The Second Congress of the Soviets took place in October 1917. The representatives of all Russian parties were called to ratify the Bolshevik’s seizure of power that took place only a few days earlier.
Those who objected to the seizure of power and thought it was illegal walked out of the congress before the resolution was passed, knowing that their voice won’t be heard anyways, and thinking the Bolshevik government will fall soon after. Little did they know about the consequences of the events they’ve just witnessed.
As they were leaving the assembly Leon Trotsky shouted after them: “You are pitiful isolated individuals; you are bankrupts; your role is played out. Go where you belong from now on — into the dustbin of history!”
The Bolsheviks believed that history was a science, a universally determined process, which unfolds and plays itself out according to the stages and the order outlined by Marx. The universal scientific process will lead to the establishment of communism. Being a party member, and participating in realization of history – by helping build communism – was a powerful attraction for many Soviet men and women. Now, from passive observers and servants, they could become the makers of history, they could occupy an important role in the historical process. In the words of the Russian translation of the Internationale – “those who were nothing, will become everything”.
History and one’s place in it are important issues in many cultures and societies. But the Soviet Union, was probably the only place where these questions reached almost to the levels of collective obsession. Because history was so important, one could not simply join into the making of history. What if, like that annoying bully kid, he wants to join the building so he could ruin that for everyone else? Making history became an elite club: one had to be admitted (become a party member) and could have been banished from history. Ironically, Trotsky, whose role in the Revolution was systematically erased from Russian history texts throughout the entire 20th century, was one of the first elite members of the club to fall into the dustbin of history.
Although the Bolsheviks were probably the most radical and outspoken in their definition of what is historical process and who can join, the membership in the History Club was never an open thing. Predominantly old, and definitely white, men from certain universities from certain countries claimed to be the only legitimate voice of history for many years. Theirs, was history of wars and diplomacy, of colonial conquest, supremacy and glory. Only in the 1960s the historical voice was gradually claimed by women and non-white narrators. As the consequence, there was a change in the ideas about what kind of stories constitute history, and what kinds of voices and experiences should be preserved on the historical record. And yet, to become an historian, one still had to become the member of the club: by acquiring a certain education and demonstrating relative capacity in certain methodologies.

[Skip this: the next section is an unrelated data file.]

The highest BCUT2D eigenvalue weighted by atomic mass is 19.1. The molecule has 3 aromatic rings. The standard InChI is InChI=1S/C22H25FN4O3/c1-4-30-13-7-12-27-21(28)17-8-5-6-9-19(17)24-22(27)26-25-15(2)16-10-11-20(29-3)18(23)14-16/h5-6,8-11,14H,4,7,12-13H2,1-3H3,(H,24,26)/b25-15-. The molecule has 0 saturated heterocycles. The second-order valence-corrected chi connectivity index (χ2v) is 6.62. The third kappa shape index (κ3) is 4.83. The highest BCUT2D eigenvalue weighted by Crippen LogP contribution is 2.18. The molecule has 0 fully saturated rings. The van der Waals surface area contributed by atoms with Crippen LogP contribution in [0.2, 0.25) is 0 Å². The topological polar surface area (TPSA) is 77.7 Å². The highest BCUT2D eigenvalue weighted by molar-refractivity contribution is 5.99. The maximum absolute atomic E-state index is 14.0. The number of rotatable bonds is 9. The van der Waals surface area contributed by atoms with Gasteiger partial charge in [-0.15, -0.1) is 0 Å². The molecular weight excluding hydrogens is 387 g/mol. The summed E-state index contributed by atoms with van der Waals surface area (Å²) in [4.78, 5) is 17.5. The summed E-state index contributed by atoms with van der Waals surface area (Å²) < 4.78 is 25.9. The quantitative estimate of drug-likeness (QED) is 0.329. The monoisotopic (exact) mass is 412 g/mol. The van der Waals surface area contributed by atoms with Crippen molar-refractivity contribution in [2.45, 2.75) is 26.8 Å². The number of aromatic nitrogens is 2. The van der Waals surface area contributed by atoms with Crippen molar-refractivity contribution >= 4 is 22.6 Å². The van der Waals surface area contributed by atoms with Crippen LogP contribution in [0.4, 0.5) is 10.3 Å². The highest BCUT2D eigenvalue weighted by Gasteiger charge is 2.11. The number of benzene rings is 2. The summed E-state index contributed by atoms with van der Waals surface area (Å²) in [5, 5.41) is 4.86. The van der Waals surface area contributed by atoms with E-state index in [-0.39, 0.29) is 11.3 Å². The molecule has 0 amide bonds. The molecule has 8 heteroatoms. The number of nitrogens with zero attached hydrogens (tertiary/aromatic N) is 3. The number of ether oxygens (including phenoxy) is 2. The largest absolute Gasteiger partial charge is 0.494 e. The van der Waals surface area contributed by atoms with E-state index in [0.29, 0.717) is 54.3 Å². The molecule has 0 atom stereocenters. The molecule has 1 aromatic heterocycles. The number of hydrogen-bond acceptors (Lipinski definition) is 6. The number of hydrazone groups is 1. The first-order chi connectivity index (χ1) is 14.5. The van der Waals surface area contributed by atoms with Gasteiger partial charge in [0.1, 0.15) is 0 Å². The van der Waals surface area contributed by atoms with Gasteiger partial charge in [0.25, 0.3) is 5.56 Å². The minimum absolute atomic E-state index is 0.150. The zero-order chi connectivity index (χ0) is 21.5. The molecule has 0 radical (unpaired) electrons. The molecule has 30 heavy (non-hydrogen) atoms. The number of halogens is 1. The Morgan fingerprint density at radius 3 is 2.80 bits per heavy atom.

Like all members of elite clubs the members of History Club are very reluctant to open its doors just for anyone. Although there members of the historical profession are now much more diverse in their gender, race and sexual orientation, they still insist on admittance rules. Thus, without a PhD in history, one doesn’t count as a “professional historian” and independent historian is appreciated much less than a tenured faculty in a leading university. In the same way, while a book published by an academic press is considered a trustworthy source for university paper, a Wikipedia entry, is not.
Today we are living through another historical process, tremendously important in the scale of change it brings to the world: globalization and the revolution of knowledge and technology. The impacts of this revolution are banging on the doors and windows of the elite History Club, and will soon bring it down, so it seems.
Being trained to become a professional historian within the old paradigm of academic preparation and methodology I am nevertheless part of the new world that engulfs the History Club. Yes, we still sit in the archive and go to the library, but we look at different sources, ask ourselves different questions and have new technologies and methodologies available.
As the connecting link between old and new paradigm, it is our duty to democratize the history club by bringing in new methods, new sources, new standards, as well as new ways to organize, present and preserve knowledge. At the same time, we cannot just knock the history club down, tearing off pictures, abolishing traditions and throwing the existing members out, because then, we won’t be better than Trotsky and his mates. While introducing the innovations and the changes, we must preserve the good rules and traditions, such as the need to ground one’s arguments in the sources, to conduct rigorous examination of available materials, to be aware of the limitations of our perspectives while striving for as most well rounded and impartial view as possible. We also must maintain and pass on the things that made us want join the club in a first place: a strive for open discussion, critical thinking and intellectually engaging dialogue with other people.
I am hoping that this blog would be the avenue for new ways of thinking about history and for maintaining the good traditions of the history club.